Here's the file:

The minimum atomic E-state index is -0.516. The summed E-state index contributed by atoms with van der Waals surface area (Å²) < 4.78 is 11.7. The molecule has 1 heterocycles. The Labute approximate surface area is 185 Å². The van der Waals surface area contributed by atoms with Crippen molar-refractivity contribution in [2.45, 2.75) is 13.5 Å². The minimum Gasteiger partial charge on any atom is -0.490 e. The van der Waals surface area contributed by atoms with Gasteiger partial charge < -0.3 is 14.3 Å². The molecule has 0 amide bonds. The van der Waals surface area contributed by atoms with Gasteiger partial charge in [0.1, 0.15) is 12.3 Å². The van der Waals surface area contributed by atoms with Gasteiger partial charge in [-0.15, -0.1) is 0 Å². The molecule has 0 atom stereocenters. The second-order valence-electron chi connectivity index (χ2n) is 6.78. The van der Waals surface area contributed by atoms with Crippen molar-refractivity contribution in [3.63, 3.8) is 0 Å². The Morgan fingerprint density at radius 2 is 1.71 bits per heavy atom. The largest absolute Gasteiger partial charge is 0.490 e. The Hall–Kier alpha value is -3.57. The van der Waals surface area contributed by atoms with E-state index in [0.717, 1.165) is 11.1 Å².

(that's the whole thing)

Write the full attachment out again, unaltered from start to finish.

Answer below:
The minimum atomic E-state index is -0.516. The summed E-state index contributed by atoms with van der Waals surface area (Å²) < 4.78 is 11.7. The molecule has 1 heterocycles. The Labute approximate surface area is 185 Å². The van der Waals surface area contributed by atoms with Crippen molar-refractivity contribution in [2.45, 2.75) is 13.5 Å². The minimum Gasteiger partial charge on any atom is -0.490 e. The van der Waals surface area contributed by atoms with Gasteiger partial charge < -0.3 is 14.3 Å². The molecule has 0 amide bonds. The van der Waals surface area contributed by atoms with Gasteiger partial charge in [0.1, 0.15) is 12.3 Å². The van der Waals surface area contributed by atoms with Gasteiger partial charge in [-0.15, -0.1) is 0 Å². The molecule has 0 atom stereocenters. The second-order valence-electron chi connectivity index (χ2n) is 6.78. The van der Waals surface area contributed by atoms with Crippen molar-refractivity contribution in [3.63, 3.8) is 0 Å². The Morgan fingerprint density at radius 2 is 1.71 bits per heavy atom. The largest absolute Gasteiger partial charge is 0.490 e. The Hall–Kier alpha value is -3.57. The van der Waals surface area contributed by atoms with E-state index in [0.717, 1.165) is 11.1 Å².